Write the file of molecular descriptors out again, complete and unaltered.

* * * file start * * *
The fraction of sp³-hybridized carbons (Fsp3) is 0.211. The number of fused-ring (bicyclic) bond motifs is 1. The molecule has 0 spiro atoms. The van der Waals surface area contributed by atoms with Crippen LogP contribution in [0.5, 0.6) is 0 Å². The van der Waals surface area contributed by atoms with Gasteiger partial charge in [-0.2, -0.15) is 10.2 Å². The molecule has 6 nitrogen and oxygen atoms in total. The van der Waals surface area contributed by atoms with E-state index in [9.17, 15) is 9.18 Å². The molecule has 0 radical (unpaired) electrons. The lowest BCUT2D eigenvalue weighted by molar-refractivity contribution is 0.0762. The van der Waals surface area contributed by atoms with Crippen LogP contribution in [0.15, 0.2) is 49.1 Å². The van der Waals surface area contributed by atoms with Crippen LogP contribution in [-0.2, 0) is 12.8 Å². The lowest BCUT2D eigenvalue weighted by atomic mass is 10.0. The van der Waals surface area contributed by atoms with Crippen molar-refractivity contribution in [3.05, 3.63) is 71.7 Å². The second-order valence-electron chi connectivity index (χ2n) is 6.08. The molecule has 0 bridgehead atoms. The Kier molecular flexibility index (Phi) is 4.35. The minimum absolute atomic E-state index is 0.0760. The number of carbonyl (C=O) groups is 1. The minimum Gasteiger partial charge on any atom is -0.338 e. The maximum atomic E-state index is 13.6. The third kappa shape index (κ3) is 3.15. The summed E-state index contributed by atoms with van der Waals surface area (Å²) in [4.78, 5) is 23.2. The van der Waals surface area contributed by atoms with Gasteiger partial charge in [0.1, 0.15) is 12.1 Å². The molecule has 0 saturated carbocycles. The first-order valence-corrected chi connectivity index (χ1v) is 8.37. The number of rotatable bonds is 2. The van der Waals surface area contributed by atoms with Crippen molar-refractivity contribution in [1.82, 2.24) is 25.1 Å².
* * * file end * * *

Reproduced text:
The fraction of sp³-hybridized carbons (Fsp3) is 0.211. The number of fused-ring (bicyclic) bond motifs is 1. The molecule has 0 spiro atoms. The van der Waals surface area contributed by atoms with Crippen LogP contribution in [0.5, 0.6) is 0 Å². The van der Waals surface area contributed by atoms with Gasteiger partial charge in [-0.2, -0.15) is 10.2 Å². The molecule has 6 nitrogen and oxygen atoms in total. The van der Waals surface area contributed by atoms with E-state index in [9.17, 15) is 9.18 Å². The molecule has 0 radical (unpaired) electrons. The lowest BCUT2D eigenvalue weighted by molar-refractivity contribution is 0.0762. The van der Waals surface area contributed by atoms with Crippen LogP contribution in [0.15, 0.2) is 49.1 Å². The van der Waals surface area contributed by atoms with Crippen LogP contribution in [-0.2, 0) is 12.8 Å². The lowest BCUT2D eigenvalue weighted by atomic mass is 10.0. The van der Waals surface area contributed by atoms with Crippen molar-refractivity contribution in [3.05, 3.63) is 71.7 Å². The second-order valence-electron chi connectivity index (χ2n) is 6.08. The molecule has 0 bridgehead atoms. The Kier molecular flexibility index (Phi) is 4.35. The minimum absolute atomic E-state index is 0.0760. The number of carbonyl (C=O) groups is 1. The minimum Gasteiger partial charge on any atom is -0.338 e. The maximum atomic E-state index is 13.6. The third kappa shape index (κ3) is 3.15. The summed E-state index contributed by atoms with van der Waals surface area (Å²) in [4.78, 5) is 23.2. The van der Waals surface area contributed by atoms with Gasteiger partial charge in [0.1, 0.15) is 12.1 Å². The molecule has 0 saturated carbocycles. The first-order valence-corrected chi connectivity index (χ1v) is 8.37. The number of rotatable bonds is 2. The van der Waals surface area contributed by atoms with Crippen molar-refractivity contribution in [1.82, 2.24) is 25.1 Å².